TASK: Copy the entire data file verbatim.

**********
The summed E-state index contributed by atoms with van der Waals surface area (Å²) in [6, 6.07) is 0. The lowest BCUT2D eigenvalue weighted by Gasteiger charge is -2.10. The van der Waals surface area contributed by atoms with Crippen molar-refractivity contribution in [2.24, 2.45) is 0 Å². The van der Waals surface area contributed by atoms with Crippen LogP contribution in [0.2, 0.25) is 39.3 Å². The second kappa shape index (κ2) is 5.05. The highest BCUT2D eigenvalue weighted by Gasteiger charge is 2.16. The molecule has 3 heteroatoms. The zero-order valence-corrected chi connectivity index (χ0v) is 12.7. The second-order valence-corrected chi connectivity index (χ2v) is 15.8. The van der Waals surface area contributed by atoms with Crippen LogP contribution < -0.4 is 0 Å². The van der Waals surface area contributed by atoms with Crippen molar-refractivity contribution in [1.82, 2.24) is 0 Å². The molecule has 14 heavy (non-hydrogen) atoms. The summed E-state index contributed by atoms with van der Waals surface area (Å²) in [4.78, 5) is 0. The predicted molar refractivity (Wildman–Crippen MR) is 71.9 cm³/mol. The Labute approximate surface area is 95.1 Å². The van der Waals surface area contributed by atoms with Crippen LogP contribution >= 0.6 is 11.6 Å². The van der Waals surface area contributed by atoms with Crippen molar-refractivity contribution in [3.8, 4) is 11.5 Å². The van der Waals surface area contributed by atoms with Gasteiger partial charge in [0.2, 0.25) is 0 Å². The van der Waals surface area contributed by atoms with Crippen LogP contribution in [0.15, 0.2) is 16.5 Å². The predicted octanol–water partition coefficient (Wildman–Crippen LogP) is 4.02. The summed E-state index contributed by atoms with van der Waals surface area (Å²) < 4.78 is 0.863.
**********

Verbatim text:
The summed E-state index contributed by atoms with van der Waals surface area (Å²) in [6, 6.07) is 0. The lowest BCUT2D eigenvalue weighted by Gasteiger charge is -2.10. The van der Waals surface area contributed by atoms with Crippen molar-refractivity contribution in [2.24, 2.45) is 0 Å². The van der Waals surface area contributed by atoms with Crippen LogP contribution in [0.2, 0.25) is 39.3 Å². The second kappa shape index (κ2) is 5.05. The highest BCUT2D eigenvalue weighted by Gasteiger charge is 2.16. The molecule has 3 heteroatoms. The zero-order valence-corrected chi connectivity index (χ0v) is 12.7. The second-order valence-corrected chi connectivity index (χ2v) is 15.8. The van der Waals surface area contributed by atoms with Crippen LogP contribution < -0.4 is 0 Å². The van der Waals surface area contributed by atoms with Crippen molar-refractivity contribution in [1.82, 2.24) is 0 Å². The molecule has 14 heavy (non-hydrogen) atoms. The summed E-state index contributed by atoms with van der Waals surface area (Å²) in [4.78, 5) is 0. The predicted molar refractivity (Wildman–Crippen MR) is 71.9 cm³/mol. The Labute approximate surface area is 95.1 Å². The van der Waals surface area contributed by atoms with Crippen LogP contribution >= 0.6 is 11.6 Å². The van der Waals surface area contributed by atoms with Crippen molar-refractivity contribution in [3.8, 4) is 11.5 Å². The van der Waals surface area contributed by atoms with Gasteiger partial charge in [0.2, 0.25) is 0 Å². The van der Waals surface area contributed by atoms with Crippen LogP contribution in [0.15, 0.2) is 16.5 Å². The predicted octanol–water partition coefficient (Wildman–Crippen LogP) is 4.02. The summed E-state index contributed by atoms with van der Waals surface area (Å²) < 4.78 is 0.863.